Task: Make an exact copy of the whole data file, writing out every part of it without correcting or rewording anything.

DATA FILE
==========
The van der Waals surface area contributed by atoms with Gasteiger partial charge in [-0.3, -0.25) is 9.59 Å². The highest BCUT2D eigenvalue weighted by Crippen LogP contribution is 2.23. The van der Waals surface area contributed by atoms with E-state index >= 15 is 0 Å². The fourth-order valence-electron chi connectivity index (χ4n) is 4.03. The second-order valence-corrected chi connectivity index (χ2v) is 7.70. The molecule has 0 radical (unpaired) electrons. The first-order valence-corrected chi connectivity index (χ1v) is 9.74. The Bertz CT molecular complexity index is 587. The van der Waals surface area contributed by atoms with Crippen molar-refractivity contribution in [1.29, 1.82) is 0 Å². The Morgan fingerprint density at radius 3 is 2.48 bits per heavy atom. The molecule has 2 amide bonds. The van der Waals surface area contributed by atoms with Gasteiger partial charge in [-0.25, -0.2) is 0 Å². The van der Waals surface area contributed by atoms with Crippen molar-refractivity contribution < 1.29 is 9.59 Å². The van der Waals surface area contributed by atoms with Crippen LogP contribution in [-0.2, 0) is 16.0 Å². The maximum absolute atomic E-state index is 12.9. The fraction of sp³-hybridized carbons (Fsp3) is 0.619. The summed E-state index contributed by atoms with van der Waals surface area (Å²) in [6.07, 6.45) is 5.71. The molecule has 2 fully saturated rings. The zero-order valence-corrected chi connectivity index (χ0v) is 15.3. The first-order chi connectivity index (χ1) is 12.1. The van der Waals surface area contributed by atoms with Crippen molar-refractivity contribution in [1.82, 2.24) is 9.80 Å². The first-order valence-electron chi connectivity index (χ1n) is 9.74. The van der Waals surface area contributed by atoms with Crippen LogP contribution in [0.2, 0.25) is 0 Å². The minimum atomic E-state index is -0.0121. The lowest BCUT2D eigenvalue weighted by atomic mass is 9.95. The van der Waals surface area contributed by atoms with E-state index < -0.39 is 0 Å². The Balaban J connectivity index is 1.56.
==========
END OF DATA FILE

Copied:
The van der Waals surface area contributed by atoms with Gasteiger partial charge in [-0.3, -0.25) is 9.59 Å². The highest BCUT2D eigenvalue weighted by Crippen LogP contribution is 2.23. The van der Waals surface area contributed by atoms with E-state index >= 15 is 0 Å². The fourth-order valence-electron chi connectivity index (χ4n) is 4.03. The second-order valence-corrected chi connectivity index (χ2v) is 7.70. The molecule has 0 radical (unpaired) electrons. The first-order valence-corrected chi connectivity index (χ1v) is 9.74. The Bertz CT molecular complexity index is 587. The van der Waals surface area contributed by atoms with Crippen molar-refractivity contribution in [1.29, 1.82) is 0 Å². The Morgan fingerprint density at radius 3 is 2.48 bits per heavy atom. The molecule has 2 amide bonds. The van der Waals surface area contributed by atoms with Gasteiger partial charge in [-0.25, -0.2) is 0 Å². The van der Waals surface area contributed by atoms with Crippen molar-refractivity contribution < 1.29 is 9.59 Å². The van der Waals surface area contributed by atoms with Crippen LogP contribution in [-0.2, 0) is 16.0 Å². The maximum absolute atomic E-state index is 12.9. The fraction of sp³-hybridized carbons (Fsp3) is 0.619. The summed E-state index contributed by atoms with van der Waals surface area (Å²) in [6.07, 6.45) is 5.71. The molecule has 2 fully saturated rings. The zero-order valence-corrected chi connectivity index (χ0v) is 15.3. The first-order chi connectivity index (χ1) is 12.1. The van der Waals surface area contributed by atoms with Crippen molar-refractivity contribution in [1.82, 2.24) is 9.80 Å². The first-order valence-electron chi connectivity index (χ1n) is 9.74. The van der Waals surface area contributed by atoms with Crippen LogP contribution in [0.2, 0.25) is 0 Å². The minimum atomic E-state index is -0.0121. The lowest BCUT2D eigenvalue weighted by atomic mass is 9.95. The van der Waals surface area contributed by atoms with E-state index < -0.39 is 0 Å². The Balaban J connectivity index is 1.56.